A poison ivy rash can be an itchy nightmare, especially in younger victims. There are a number of ways to treat a poison ivy rash; all of these techniques can also be used on rashes caused by poison oak and poison sumac, since these rashes are all caused by the same toxic substance. You should be aware that if a poison icy rash spreads over a large portion of your body, you should see a doctor. It is also important to see a doctor if the rash appears on your face, or if the blisters which may be associated with the rash get especially large.
If you know that you have been exposed to a plant with the toxic compound urushiol, such as poison oak, ivy, or sumac, immediately wash yourself with a solvent which can remove the compound. Some stores sell special washes for urushiol contact, but you can also use lukewarm water and soap. You should also wash clothing and tools, because the compound can endure for years. Pets are not exempt from the washing either, as they may carry the urushiol on their fur.
If a rash appears, it will start out as a red, itchy area which may be marked by bumps. Try to avoid touching the rash, as you can cause it to spread by picking up lingering urushiol. You can also cause a skin infection by deep scratching. Alleviate itching and burning with cool compresses or ice, and if the itching becomes unbearable, slap the rash, rather than scratching it. Incidentally, the slapping technique also works on itchy tattoos.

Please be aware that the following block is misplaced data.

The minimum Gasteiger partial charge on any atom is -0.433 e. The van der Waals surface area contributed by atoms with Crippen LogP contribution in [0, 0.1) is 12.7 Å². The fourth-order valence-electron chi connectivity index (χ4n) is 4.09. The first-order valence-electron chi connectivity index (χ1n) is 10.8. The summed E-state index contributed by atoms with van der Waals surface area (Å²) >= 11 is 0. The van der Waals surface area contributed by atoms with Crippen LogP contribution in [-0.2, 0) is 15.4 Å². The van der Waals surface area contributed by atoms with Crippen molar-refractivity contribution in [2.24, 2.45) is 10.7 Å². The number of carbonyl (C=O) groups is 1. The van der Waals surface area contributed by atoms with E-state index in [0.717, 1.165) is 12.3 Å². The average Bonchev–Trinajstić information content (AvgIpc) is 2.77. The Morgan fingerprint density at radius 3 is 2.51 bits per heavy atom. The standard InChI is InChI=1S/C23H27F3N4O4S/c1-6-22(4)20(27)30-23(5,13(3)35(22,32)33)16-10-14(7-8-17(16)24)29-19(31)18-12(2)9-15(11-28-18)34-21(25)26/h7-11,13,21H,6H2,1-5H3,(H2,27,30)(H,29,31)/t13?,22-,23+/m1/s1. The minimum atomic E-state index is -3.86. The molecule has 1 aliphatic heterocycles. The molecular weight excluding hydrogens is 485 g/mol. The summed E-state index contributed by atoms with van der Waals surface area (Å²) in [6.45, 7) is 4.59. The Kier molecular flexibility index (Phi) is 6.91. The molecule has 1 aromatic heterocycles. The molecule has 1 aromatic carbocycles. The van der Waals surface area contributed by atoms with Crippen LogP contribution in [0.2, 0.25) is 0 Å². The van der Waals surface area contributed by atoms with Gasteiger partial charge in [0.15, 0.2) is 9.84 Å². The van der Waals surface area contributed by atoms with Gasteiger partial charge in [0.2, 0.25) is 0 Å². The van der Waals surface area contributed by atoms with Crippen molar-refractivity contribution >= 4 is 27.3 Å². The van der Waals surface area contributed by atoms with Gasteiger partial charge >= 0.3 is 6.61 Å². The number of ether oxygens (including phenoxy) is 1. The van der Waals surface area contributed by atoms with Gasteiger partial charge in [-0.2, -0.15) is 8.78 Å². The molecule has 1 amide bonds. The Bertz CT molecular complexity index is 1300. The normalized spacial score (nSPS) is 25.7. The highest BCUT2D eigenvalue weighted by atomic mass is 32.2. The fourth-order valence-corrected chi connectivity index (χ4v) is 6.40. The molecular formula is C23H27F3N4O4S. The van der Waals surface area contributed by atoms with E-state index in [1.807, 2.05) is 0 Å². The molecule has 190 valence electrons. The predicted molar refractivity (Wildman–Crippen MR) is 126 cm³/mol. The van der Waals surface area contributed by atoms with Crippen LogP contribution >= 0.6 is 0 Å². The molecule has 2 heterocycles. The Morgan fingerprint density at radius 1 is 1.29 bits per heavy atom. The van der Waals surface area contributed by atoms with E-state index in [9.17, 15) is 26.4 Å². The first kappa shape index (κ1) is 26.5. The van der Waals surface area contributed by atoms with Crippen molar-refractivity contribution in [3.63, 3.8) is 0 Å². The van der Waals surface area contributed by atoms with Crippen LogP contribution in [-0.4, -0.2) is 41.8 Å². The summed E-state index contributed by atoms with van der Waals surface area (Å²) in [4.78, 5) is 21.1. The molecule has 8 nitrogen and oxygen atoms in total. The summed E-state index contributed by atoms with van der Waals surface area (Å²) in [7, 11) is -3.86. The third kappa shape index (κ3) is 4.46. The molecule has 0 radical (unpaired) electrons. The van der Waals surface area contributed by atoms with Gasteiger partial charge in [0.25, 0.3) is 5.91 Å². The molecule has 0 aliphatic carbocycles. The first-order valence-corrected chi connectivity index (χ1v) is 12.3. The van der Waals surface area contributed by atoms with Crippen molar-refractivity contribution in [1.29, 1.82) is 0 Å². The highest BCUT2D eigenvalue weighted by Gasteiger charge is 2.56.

You can soothe your irritated skin with a long soak in a bath with baking soda, oatmeal, or epsom salts. In some cases, you may be able to find a bath product specifically designed for poison ivy rash. You can also use things like oatmeal and baking soda to make a paste to spread on the rash, or you might want to think about anti-itch creams. The best anti-itch creams have a drying agent such as calamine or zinc acetate to help dry up the blisters, accelerating healing.
Oral antihistamines can also help reduce swelling and pain associated with the rash. Some, such as Benadryl, are available over the counter, or a doctor can prescribe a stronger treatment. In some cases, a doctor may also offer an allergy shot, especially if the rash is extremely large or painful. You may also want to wear gloves at night, so you do not end up scratching the poison ivy rash while you sleep. Try to keep a poison ivy, oak, or sumac rash exposed to air as much as possible to promote fast healing.